There was lots of bad stuff in the fifties.  People of color were treated as less than equal and faced fire hoses, dogs, and cattle prods if they tried to change the system.  Women had few opportunities other than teaching or secretarial work if they chose to not be a housewife.  Gay people did not exist…well not in the open anyway.  Instead of gay people there were spinsters and confirmed bachelors.

“Leave it to Beaver" only showed the fun side of the fifties.  It was all about carefree young boys growing up, getting in trouble and learning life lessons through experiences that today’s children learn in a more structured sterile environment.

Today’s episode was “The Beaver” getting in trouble for driving his home- built “Go Kart” in the street.  Farfetched?  My two older brothers built a similar vehicle when they were fourteen and twelve.  Their Go-Kart consisted of an old lawnmower engine, some boards, and wheels from a wagon.  It was steered with your feet turning the front axle.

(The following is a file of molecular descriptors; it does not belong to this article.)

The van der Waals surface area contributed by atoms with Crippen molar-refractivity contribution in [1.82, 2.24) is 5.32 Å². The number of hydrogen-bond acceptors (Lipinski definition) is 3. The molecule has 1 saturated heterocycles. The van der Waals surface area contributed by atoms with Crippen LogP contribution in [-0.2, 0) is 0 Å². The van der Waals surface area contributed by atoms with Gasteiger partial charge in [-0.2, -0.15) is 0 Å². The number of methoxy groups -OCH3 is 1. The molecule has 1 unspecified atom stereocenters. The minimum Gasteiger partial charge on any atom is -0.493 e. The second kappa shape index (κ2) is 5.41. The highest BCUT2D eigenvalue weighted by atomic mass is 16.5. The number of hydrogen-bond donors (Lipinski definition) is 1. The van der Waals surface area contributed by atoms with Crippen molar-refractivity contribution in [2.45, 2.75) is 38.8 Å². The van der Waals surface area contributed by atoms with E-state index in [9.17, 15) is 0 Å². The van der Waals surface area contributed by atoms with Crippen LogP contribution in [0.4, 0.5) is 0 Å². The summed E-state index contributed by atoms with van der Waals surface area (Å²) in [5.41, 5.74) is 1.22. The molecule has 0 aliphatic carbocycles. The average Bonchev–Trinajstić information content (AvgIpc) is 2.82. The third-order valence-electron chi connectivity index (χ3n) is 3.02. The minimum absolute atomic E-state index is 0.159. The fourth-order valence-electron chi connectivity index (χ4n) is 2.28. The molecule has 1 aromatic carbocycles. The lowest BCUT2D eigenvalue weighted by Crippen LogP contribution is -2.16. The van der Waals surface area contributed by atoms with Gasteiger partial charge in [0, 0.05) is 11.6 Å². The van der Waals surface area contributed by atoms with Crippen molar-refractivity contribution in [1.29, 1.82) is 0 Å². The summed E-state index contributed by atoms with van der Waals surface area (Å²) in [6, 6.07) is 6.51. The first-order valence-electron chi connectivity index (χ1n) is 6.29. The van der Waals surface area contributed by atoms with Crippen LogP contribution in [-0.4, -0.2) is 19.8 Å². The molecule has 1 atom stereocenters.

This “Go Kart” traveled at about 20 mph.  My brothers did not drive it on the sneak; they were proudly watched by my dad who did far crazier things in his youth. 

When we moved back east from California, we did not bring the go kart.  Instead my brothers bought a small motor scooter called a “Doodlebug.”  No helmet, no license, no problem.   They sold it years later to my cousin.
We had lots of vehicles in those days, most were homemade.  A board and some roller-skates made a skateboard.  They did not turn very well, but most of the fun was in the building.


My friends and I once built a “Sail Car.”  It was basically a go kart powered by a sail hung from the mast of an old sail boat.  It worked, but was not very practical on streets which did not want to go in the same direction that the wind would allow the car to travel.

Fort building and tree houses were popular even into the eighties.  My son and his friend Ray built a fort in Ray's back yard from wood scraps and nails they “borrowed” from a construction site.
Today, parents do not allow such foolish activities from their boys.  This is probably a good idea, as there were lots of accidents in the past.  Kids crashed their cars, skateboards and sail cars, and were hurt.  Some tree houses were constructed poorly and children fell out.  A little boy around the block from us was killed playing “chicken” with his brother who was on a moped when he leaped in the same direction as his brother turned.